Humour

I admire how much amusement kids can glean from the simplestthings. Like most childhood traits, their sense of humour is remarkably intact, unsophisticated and pure.

Saskia and Leif reminded each other for days of Ariana’s accidental flick of the garburator switch under the kitchen sink. The terrified, guilty look on her face as she hurried from the room on her fat baby legs when the machine roared into action struck them as hilarious.

Last week I told Saskia and her seven-year-old cousin, Elle, how Leif had opened the closet door when he tried to leave his unfamiliar bedroom at Opa and Oma’s house. They shouted appreciatively.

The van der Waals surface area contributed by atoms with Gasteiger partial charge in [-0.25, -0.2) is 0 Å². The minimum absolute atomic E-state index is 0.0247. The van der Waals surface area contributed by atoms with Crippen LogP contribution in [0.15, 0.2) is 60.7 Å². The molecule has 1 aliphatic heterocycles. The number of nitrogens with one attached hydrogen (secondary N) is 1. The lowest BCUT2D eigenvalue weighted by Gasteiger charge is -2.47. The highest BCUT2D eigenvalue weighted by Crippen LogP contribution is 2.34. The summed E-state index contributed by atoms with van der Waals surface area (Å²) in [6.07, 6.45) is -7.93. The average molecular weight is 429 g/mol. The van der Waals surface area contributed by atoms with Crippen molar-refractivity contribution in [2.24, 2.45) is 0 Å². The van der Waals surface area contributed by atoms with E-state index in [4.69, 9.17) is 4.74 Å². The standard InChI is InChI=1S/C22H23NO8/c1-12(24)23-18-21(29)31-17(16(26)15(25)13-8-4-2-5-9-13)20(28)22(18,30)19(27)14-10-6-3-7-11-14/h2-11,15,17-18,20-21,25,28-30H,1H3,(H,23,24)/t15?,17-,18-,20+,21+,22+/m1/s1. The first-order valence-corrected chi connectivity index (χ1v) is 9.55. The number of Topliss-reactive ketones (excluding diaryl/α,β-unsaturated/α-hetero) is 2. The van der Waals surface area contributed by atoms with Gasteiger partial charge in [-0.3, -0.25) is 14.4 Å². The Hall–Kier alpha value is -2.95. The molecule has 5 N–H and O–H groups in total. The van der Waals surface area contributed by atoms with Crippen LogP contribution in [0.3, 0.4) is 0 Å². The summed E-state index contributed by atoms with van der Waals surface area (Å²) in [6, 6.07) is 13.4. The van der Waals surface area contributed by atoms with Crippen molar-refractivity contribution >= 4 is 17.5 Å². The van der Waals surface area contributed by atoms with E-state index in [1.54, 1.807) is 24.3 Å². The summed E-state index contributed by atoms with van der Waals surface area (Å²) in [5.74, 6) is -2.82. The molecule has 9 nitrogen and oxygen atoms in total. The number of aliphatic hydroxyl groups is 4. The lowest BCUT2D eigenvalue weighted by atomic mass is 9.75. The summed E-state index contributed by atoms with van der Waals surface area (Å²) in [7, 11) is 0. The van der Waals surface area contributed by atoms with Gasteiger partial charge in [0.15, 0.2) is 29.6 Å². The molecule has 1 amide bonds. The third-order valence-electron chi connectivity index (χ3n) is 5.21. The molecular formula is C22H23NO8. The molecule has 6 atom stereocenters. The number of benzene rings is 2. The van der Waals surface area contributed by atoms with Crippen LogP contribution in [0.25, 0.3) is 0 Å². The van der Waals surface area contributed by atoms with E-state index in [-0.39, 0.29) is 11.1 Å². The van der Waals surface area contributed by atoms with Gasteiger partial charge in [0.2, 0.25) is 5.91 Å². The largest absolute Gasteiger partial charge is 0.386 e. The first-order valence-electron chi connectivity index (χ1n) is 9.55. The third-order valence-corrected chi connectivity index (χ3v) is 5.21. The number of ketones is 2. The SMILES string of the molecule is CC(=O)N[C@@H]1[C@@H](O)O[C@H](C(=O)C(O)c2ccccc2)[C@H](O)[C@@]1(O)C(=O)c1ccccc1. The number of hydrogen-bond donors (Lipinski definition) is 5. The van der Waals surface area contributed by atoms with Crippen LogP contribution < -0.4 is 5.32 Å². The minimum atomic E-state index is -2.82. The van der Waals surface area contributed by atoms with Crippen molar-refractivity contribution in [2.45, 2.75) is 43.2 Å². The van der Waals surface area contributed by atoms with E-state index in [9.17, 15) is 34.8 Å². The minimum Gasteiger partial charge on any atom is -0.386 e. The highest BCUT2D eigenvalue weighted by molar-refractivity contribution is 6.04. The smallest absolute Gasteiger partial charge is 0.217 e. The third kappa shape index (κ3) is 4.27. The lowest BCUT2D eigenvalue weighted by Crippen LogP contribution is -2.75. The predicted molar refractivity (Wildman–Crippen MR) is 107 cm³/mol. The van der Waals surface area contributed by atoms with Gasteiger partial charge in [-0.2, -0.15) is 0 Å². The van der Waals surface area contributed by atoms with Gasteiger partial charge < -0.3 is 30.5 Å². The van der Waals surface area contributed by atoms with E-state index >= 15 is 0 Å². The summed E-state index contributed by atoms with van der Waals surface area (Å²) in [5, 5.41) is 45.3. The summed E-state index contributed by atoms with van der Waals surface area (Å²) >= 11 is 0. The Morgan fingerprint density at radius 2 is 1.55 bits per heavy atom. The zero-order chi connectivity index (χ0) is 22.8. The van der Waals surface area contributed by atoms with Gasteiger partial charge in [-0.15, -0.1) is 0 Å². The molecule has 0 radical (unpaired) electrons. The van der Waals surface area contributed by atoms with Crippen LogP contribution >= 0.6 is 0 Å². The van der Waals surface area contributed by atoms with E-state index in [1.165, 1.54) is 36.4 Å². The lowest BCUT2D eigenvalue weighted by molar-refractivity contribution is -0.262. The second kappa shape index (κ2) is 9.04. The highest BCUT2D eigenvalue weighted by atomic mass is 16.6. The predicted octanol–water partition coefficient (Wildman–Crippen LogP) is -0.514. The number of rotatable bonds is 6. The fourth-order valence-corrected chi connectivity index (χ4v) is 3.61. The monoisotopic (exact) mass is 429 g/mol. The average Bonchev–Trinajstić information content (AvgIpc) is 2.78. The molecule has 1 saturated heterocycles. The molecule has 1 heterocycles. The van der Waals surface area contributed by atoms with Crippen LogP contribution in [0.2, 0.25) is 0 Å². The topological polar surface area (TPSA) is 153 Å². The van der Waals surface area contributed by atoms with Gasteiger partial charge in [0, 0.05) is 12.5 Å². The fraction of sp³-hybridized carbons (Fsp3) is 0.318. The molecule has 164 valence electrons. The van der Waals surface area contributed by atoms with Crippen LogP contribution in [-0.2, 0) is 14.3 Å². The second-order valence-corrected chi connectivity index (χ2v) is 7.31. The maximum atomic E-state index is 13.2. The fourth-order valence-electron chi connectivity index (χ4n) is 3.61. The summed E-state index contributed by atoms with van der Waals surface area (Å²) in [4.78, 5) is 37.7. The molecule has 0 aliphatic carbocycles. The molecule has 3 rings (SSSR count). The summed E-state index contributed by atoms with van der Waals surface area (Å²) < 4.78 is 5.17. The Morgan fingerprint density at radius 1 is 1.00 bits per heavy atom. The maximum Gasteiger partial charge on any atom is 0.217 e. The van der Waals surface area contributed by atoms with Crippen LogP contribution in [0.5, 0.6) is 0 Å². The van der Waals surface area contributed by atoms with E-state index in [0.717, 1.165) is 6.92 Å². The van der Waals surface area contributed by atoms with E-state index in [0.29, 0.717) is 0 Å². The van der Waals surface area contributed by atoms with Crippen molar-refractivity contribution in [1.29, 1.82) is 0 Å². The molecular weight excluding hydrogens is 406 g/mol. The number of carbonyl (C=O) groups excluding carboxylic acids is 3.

Then I told the girls about Ariana’s behaviour at a restaurant earlier in the day. “She was bored, so I gave her the slice of lemon from my water glass,” I began. They waited expectantly. “She licked it and pulled a face.” They were delighted. “Then she put the lemon slice on the table and spanked it,” I concluded. I wasn’t disappointed. They laughed until they were breathless.

When they had finally composed themselves, Saskia squeaked, “Ariana spanked a lemon for being sour!” and they doubled over again.

I envy them.